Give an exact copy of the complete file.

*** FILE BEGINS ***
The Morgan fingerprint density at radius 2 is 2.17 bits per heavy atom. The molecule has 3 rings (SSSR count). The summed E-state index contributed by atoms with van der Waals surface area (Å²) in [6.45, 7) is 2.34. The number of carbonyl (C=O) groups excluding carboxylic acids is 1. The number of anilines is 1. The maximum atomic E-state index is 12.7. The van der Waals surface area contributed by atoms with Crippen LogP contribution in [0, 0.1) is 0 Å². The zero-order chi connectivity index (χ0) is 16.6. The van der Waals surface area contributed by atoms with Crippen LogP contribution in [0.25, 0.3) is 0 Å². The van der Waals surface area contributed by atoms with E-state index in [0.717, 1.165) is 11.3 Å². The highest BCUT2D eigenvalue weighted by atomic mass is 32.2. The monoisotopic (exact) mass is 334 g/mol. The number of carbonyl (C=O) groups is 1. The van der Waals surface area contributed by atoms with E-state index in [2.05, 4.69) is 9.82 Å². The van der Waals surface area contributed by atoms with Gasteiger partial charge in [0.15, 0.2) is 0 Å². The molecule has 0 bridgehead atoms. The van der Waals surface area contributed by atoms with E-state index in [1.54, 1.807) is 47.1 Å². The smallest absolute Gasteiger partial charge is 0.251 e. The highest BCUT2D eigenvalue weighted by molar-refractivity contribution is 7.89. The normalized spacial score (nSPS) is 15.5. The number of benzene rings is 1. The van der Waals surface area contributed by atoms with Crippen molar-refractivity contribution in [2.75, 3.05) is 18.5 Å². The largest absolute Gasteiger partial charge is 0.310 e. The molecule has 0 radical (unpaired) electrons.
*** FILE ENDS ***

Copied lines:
The Morgan fingerprint density at radius 2 is 2.17 bits per heavy atom. The molecule has 3 rings (SSSR count). The summed E-state index contributed by atoms with van der Waals surface area (Å²) in [6.45, 7) is 2.34. The number of carbonyl (C=O) groups excluding carboxylic acids is 1. The number of anilines is 1. The maximum atomic E-state index is 12.7. The van der Waals surface area contributed by atoms with Crippen LogP contribution in [0, 0.1) is 0 Å². The zero-order chi connectivity index (χ0) is 16.6. The van der Waals surface area contributed by atoms with Crippen LogP contribution in [0.25, 0.3) is 0 Å². The van der Waals surface area contributed by atoms with E-state index in [0.717, 1.165) is 11.3 Å². The highest BCUT2D eigenvalue weighted by atomic mass is 32.2. The monoisotopic (exact) mass is 334 g/mol. The number of carbonyl (C=O) groups is 1. The van der Waals surface area contributed by atoms with E-state index in [2.05, 4.69) is 9.82 Å². The van der Waals surface area contributed by atoms with Gasteiger partial charge in [0.15, 0.2) is 0 Å². The molecule has 0 bridgehead atoms. The van der Waals surface area contributed by atoms with E-state index in [1.54, 1.807) is 47.1 Å². The smallest absolute Gasteiger partial charge is 0.251 e. The highest BCUT2D eigenvalue weighted by molar-refractivity contribution is 7.89. The normalized spacial score (nSPS) is 15.5. The number of benzene rings is 1. The van der Waals surface area contributed by atoms with Crippen molar-refractivity contribution in [2.75, 3.05) is 18.5 Å². The largest absolute Gasteiger partial charge is 0.310 e. The molecule has 0 radical (unpaired) electrons.